BAILOUT

92% of Covid funds in Kenya went to big corporations – report

The FTC report also warns of lack of transparency of the recovery funds.

In Summary

•In the countries surveyed, only two per cent of funds went to support workers in the informal sector, even though they often make most of the workforce.

•The report from the Financial Transparency Coalition (FTC) and partners analysed data from nine countries:Kenya, South Africa, Sierra Leone, Bangladesh, India, Nepal, Honduras, Guatemala, and El Salvador.

The National Treasury building
The National Treasury building
Image: FILE

The majority of Covid-19 recovery funds in Kenya have gone to big corporations instead of towards social welfare, small firms, or the informal economy, a report has indicated.

This are findings in the first major analysis of the pandemic’s public bailout funds of its kind:Towards a People’s Recovery: Tracking Fiscal and Social Protection Responses to Covid-19 in the Global South.

It reveals that 92 per cent of Covid-19-related bailout funds in Kenya went to big corporations, rather than to those facing poverty.

This came with measures to cushion households and corporates from the impact of the pandemic, which made Kenya’s corporate tax rate the lowest in East Africa, fuelling tax competition.

In the countries surveyed, only two per cent of funds went to support workers in the informal sector, even though they often make most of the workforce.

There are a whole host of reasons, however, why they did not direct resources to social services, and these ranged from the inadequate capacity of governments to identify vulnerable populations in their respective countries to lobbying by the private sector for policy change in their favour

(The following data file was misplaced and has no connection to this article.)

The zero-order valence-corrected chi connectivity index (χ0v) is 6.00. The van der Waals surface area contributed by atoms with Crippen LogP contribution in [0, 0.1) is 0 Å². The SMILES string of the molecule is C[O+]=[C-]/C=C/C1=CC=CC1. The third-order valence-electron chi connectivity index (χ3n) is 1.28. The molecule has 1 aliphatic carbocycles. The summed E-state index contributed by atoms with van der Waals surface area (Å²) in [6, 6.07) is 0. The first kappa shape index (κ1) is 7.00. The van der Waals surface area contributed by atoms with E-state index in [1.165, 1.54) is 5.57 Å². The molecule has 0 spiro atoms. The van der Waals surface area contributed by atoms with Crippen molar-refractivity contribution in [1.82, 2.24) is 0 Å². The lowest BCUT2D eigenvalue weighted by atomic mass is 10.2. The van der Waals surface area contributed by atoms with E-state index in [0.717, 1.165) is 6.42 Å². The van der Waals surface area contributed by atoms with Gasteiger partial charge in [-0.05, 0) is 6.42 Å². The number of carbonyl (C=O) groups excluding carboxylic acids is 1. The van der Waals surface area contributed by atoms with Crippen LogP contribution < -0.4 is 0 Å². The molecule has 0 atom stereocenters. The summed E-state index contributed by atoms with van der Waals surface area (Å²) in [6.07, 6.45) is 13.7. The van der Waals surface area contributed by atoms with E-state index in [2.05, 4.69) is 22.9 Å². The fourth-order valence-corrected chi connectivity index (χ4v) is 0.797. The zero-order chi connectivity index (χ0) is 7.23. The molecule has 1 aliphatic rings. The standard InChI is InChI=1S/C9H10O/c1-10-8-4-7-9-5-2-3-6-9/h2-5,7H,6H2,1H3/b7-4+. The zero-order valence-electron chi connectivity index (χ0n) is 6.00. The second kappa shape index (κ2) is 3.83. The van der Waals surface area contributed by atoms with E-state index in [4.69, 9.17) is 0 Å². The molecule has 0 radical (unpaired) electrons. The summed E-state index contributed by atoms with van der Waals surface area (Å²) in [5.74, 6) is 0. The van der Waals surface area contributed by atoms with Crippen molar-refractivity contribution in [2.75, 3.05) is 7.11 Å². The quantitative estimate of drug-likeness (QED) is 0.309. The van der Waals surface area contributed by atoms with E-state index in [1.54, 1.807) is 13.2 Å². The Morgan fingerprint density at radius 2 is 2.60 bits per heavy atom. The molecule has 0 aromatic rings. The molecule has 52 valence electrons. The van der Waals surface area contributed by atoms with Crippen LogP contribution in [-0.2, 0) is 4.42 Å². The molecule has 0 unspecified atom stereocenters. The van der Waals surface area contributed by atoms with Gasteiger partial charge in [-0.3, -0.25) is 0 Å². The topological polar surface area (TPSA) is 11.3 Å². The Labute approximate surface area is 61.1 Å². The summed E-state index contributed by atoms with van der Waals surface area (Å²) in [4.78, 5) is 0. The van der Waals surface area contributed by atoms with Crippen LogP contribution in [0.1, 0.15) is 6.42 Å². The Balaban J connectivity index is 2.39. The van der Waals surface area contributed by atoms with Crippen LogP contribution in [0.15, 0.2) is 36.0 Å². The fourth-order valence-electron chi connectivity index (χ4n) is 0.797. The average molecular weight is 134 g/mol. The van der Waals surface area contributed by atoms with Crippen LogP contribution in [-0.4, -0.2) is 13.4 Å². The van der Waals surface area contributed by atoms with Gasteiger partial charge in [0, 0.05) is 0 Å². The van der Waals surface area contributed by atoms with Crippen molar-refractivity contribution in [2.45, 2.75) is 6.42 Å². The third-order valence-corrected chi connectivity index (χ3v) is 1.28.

Chenai Mukumba, Policy Research and Advocacy Manager at Tax Justice Network Africa (TJNA)

South Africa is among the countries that did not allocate any funds for these workers.

The report from the Financial Transparency Coalition (FTC) and partners analysed data from nine countries:Kenya, South Africa, Sierra Leone, Bangladesh, India, Nepal, Honduras, Guatemala, and El Salvador.

It found that 63 per cent of Covid-19 relief funds went, on average, to big businesses in eight of the nine surveyed countries, while only a quarter of the funds went to social protection, all in lack of transparency and accountability.

According to Chenai Mukumba, Policy Research and Advocacy Manager at Tax Justice Network Africa (TJNA), most countries in the Global South were able to determine where to direct their public Covid-19 bailout funds.

“There are a whole host of reasons, however, why they did not direct resources to social services, and these ranged from the inadequate capacity of governments to identify vulnerable populations in their respective countries to lobbying by the private sector for policy change in their favour,” Mukumba said.

The FTC’s new report also warns about a lack of transparency of the recovery funds.

In Kenya, for instance, the World Bank provided $50 million (Sh5.4billion) in immediate funding to support the country’s emergency response, which is now unaccounted for according to the report.

This opacity is partly due to most international monitoring systems looking at initial funding announcements rather than tracking the actual disbursement of funds, it says.

“These findings indicate that there is a need for civil societies such as TJNA and its members to advocate for governments to prioritise social protection measures as well as support towards small businesses and workers in the informal sector,” Mukumba noted in a statement on Friday.

To address the dangerous imbalance in existing Covid-19 relief funds, the FTC recommends a minimum corporate tax rate of at least 25 per cent, in line with the proposal from the United Nations Financial Accountability, Transparency and Integrity (FACTI) Panel.

States may also adopt or raise taxes on the wealthy and corporations to ensure those who can afford to pay would shoulder the lion share of the cost.

“It is essential to implement public beneficial ownership registries to know who benefits from recovery spending and profits made during the pandemic,” the report reads in part.